The FA investigation into Chelsea defender John Terry's charge of racist conduct towards QPR defender Anton Ferdinand is to start on 24 September. A Daily Mail report confirms the Stamford Bridge favourite will be tried by a three-man Independent Regulatory Commission. The report further adds that the location of the trial has not been disclosed.
Terry, 31, was earlier subject to legal proceedings and a court inquiry into comments he is believed to have made to Ferdinand, 27, (the younger brother of Manchester United defender Rio Ferdinand, 33) during a Premier League game on 23 October, 2011.
The game, played at Loftus Road, saw the Hoops win 1-0 - a Heidar Helguson penalty following a foul by Blues' Brazilian centre back David Luiz. The match was a feisty one, with the reigning European champions losing two players to red cards - Portuguese right back Jose Bosingwa and Ivorian striker Didier Drogba. There were nine other bookings in the game, which was QPR's first win over Chelsea in six years.
Following that game, Terry was notified of a police investigation (read an IBTimes UK timeline of events here) for allegedly making racist comments at Ferdinand. Video footage available on the Internet suggested the England international called the defender a "f*****g black c***". Terry responded claiming he was asking Ferdinand: "Anton, do you think I called you a black c***?" The police investigation concluded there was evidence to charge the player and on 21 December, 2011, he was charged by the Crown Prosecution Service. Terry's trial, for which he entered a "Not Guilty" plea, was in early July this year, and last four days. The result - he was cleared of all charges.
"[John Terry] did not racially abuse Mr Ferdinand and the court has accepted this. John would like to thank his legal team for their hard work and his family, friends and Chelsea Football Club for their support," Terry's lawyer, Dan Morrison, said after the verdict.
The chief magistrate, Howard Riddle, later admitted (read full written verdict here. IBTimes UK warns its readers of repeated use of very strong language) he had "no doubt" Terry was guilty but since it was "impossible to be sure" of the exact details of the exchange between the two players. Riddle explained: "It is therefore possible that what he [Terry] said was not intended as an insult, but rather as a challenge to what he believed had been said to him. In those circumstances, there being a doubt, the only verdict the court can record is one of not guilty."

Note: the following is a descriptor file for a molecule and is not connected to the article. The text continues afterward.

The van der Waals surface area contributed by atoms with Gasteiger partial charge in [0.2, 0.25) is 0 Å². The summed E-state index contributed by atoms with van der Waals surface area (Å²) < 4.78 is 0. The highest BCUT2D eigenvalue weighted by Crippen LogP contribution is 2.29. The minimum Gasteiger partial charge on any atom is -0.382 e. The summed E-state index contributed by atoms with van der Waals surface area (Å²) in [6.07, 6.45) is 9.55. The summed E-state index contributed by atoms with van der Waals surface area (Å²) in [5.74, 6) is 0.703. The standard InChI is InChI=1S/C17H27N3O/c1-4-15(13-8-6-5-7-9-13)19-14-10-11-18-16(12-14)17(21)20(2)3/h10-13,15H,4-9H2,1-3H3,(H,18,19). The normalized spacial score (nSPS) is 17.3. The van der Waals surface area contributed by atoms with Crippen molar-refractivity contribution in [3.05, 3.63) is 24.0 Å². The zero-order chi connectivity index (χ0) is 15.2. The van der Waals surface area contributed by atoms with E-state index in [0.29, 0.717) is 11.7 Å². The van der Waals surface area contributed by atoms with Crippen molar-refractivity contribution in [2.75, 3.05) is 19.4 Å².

However, the FA declared itself unsatisfied with the outcome of the trial and on 27 July announced separate charges against Terry. A statement on the FA's Web site read:
"After seeking advice from an external Independent QC, and having considered the evidence and Magistrates' Court decision in the John Terry case, The FA has today charged the Chelsea player following an alleged incident that occurred during the Queens Park Rangers versus Chelsea fixture at Loftus Road on 23 October 2011. This charge is the result of The FA's long-standing enquiries into this matter, which were placed on hold pending the outcome of the criminal trial, and relates to rules governing football only."
Meanwhile, the Blues and the Hoops are due to resume on-pitch rivalries in what is an unintentionally poorly-timed fixture. Chelsea will travel to Loftus Road on 15 September for a Premier League game. However, there are doubts over the fitness of both Terry and Ferdinand. The Chelsea defender missed England's World Cup qualifer at Wembley, against Ukraine, with an ankle injury. He is expected to be fit for the QPR game but that has yet to be confirmed. Ferdinand suffered a shoulder injury in the 1-3 defeat to champions Manchester City but is believed to be recovering fast.
Should both players be fit and play, the question is... will they shake hands before and after the game?